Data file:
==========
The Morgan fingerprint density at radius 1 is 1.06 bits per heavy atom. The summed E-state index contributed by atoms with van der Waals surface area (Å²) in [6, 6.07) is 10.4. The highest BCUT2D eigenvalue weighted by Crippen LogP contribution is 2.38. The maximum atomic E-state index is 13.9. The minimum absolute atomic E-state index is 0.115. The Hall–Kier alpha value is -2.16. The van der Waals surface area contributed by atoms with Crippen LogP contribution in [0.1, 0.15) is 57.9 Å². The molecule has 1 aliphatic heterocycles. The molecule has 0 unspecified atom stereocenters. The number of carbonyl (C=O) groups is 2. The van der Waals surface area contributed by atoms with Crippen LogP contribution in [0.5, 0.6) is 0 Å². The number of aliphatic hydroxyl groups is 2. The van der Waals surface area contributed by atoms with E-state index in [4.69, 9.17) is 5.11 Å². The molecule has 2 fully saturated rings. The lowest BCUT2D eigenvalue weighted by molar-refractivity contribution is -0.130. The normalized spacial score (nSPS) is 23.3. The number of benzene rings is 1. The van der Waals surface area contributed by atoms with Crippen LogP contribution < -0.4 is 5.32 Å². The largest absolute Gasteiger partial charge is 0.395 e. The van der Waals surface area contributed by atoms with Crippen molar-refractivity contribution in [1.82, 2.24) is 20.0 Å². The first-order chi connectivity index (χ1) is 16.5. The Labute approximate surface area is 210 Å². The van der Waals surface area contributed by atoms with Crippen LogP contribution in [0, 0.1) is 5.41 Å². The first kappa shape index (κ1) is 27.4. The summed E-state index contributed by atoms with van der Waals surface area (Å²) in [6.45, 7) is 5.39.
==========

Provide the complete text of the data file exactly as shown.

The Morgan fingerprint density at radius 1 is 1.06 bits per heavy atom. The summed E-state index contributed by atoms with van der Waals surface area (Å²) in [6, 6.07) is 10.4. The highest BCUT2D eigenvalue weighted by Crippen LogP contribution is 2.38. The maximum atomic E-state index is 13.9. The minimum absolute atomic E-state index is 0.115. The Hall–Kier alpha value is -2.16. The van der Waals surface area contributed by atoms with Crippen LogP contribution in [0.1, 0.15) is 57.9 Å². The molecule has 1 aliphatic heterocycles. The molecule has 0 unspecified atom stereocenters. The number of carbonyl (C=O) groups is 2. The van der Waals surface area contributed by atoms with Crippen LogP contribution in [0.5, 0.6) is 0 Å². The number of aliphatic hydroxyl groups is 2. The van der Waals surface area contributed by atoms with E-state index in [4.69, 9.17) is 5.11 Å². The molecule has 2 fully saturated rings. The lowest BCUT2D eigenvalue weighted by molar-refractivity contribution is -0.130. The normalized spacial score (nSPS) is 23.3. The number of benzene rings is 1. The van der Waals surface area contributed by atoms with Crippen LogP contribution < -0.4 is 5.32 Å². The largest absolute Gasteiger partial charge is 0.395 e. The van der Waals surface area contributed by atoms with Crippen molar-refractivity contribution in [1.82, 2.24) is 20.0 Å². The first-order chi connectivity index (χ1) is 16.5. The Labute approximate surface area is 210 Å². The van der Waals surface area contributed by atoms with Crippen LogP contribution in [0, 0.1) is 5.41 Å². The first kappa shape index (κ1) is 27.4. The summed E-state index contributed by atoms with van der Waals surface area (Å²) in [6.45, 7) is 5.39.